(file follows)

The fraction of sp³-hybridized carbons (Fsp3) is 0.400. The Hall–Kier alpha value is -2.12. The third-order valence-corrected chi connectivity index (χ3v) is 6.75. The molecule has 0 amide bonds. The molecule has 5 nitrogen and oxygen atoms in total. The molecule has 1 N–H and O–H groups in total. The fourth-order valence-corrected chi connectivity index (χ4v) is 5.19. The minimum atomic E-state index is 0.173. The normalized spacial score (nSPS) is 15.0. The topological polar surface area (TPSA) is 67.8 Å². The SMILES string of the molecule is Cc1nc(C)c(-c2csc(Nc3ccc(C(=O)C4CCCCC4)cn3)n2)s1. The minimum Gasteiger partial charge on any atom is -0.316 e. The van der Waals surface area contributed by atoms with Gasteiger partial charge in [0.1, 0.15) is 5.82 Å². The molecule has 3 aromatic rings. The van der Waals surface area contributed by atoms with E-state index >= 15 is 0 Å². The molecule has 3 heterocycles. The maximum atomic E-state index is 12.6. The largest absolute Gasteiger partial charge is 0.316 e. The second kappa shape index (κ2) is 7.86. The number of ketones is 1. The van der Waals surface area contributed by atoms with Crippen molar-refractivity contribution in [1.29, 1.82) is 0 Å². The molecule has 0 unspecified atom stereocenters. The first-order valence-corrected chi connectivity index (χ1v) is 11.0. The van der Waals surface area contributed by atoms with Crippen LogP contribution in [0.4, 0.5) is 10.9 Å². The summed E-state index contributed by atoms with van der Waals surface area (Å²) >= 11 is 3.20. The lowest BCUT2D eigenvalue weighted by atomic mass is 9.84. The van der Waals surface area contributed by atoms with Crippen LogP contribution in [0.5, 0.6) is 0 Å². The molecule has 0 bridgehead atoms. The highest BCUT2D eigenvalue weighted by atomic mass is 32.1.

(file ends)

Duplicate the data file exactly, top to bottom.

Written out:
The fraction of sp³-hybridized carbons (Fsp3) is 0.400. The Hall–Kier alpha value is -2.12. The third-order valence-corrected chi connectivity index (χ3v) is 6.75. The molecule has 0 amide bonds. The molecule has 5 nitrogen and oxygen atoms in total. The molecule has 1 N–H and O–H groups in total. The fourth-order valence-corrected chi connectivity index (χ4v) is 5.19. The minimum atomic E-state index is 0.173. The normalized spacial score (nSPS) is 15.0. The topological polar surface area (TPSA) is 67.8 Å². The SMILES string of the molecule is Cc1nc(C)c(-c2csc(Nc3ccc(C(=O)C4CCCCC4)cn3)n2)s1. The minimum Gasteiger partial charge on any atom is -0.316 e. The van der Waals surface area contributed by atoms with Gasteiger partial charge in [0.1, 0.15) is 5.82 Å². The molecule has 3 aromatic rings. The van der Waals surface area contributed by atoms with E-state index >= 15 is 0 Å². The molecule has 3 heterocycles. The maximum atomic E-state index is 12.6. The largest absolute Gasteiger partial charge is 0.316 e. The second kappa shape index (κ2) is 7.86. The number of ketones is 1. The van der Waals surface area contributed by atoms with Crippen molar-refractivity contribution in [1.29, 1.82) is 0 Å². The molecule has 0 unspecified atom stereocenters. The first-order valence-corrected chi connectivity index (χ1v) is 11.0. The van der Waals surface area contributed by atoms with Crippen LogP contribution in [0.4, 0.5) is 10.9 Å². The summed E-state index contributed by atoms with van der Waals surface area (Å²) >= 11 is 3.20. The lowest BCUT2D eigenvalue weighted by atomic mass is 9.84. The van der Waals surface area contributed by atoms with Crippen LogP contribution in [0.5, 0.6) is 0 Å². The molecule has 0 bridgehead atoms. The highest BCUT2D eigenvalue weighted by atomic mass is 32.1.